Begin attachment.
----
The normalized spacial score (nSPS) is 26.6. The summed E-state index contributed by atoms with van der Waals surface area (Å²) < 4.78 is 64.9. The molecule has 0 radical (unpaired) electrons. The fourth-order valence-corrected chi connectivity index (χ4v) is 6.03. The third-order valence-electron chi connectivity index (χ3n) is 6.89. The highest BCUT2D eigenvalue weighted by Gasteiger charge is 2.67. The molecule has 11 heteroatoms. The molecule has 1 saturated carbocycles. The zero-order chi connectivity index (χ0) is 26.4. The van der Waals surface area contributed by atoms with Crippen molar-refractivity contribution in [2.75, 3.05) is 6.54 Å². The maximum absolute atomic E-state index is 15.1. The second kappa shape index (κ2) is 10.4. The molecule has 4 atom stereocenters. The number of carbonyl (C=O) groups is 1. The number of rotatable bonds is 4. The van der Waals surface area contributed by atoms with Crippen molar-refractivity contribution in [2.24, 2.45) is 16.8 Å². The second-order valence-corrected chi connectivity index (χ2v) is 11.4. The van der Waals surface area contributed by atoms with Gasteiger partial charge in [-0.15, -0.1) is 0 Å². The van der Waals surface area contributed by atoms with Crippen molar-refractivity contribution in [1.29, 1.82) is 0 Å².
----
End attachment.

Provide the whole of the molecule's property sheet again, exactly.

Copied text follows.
The normalized spacial score (nSPS) is 26.6. The summed E-state index contributed by atoms with van der Waals surface area (Å²) < 4.78 is 64.9. The molecule has 0 radical (unpaired) electrons. The fourth-order valence-corrected chi connectivity index (χ4v) is 6.03. The third-order valence-electron chi connectivity index (χ3n) is 6.89. The highest BCUT2D eigenvalue weighted by Gasteiger charge is 2.67. The molecule has 11 heteroatoms. The molecule has 1 saturated carbocycles. The zero-order chi connectivity index (χ0) is 26.4. The van der Waals surface area contributed by atoms with Crippen molar-refractivity contribution in [2.75, 3.05) is 6.54 Å². The maximum absolute atomic E-state index is 15.1. The second kappa shape index (κ2) is 10.4. The molecule has 4 atom stereocenters. The number of carbonyl (C=O) groups is 1. The number of rotatable bonds is 4. The van der Waals surface area contributed by atoms with Crippen molar-refractivity contribution in [2.24, 2.45) is 16.8 Å². The second-order valence-corrected chi connectivity index (χ2v) is 11.4. The van der Waals surface area contributed by atoms with Gasteiger partial charge in [-0.15, -0.1) is 0 Å². The van der Waals surface area contributed by atoms with Crippen molar-refractivity contribution in [1.29, 1.82) is 0 Å².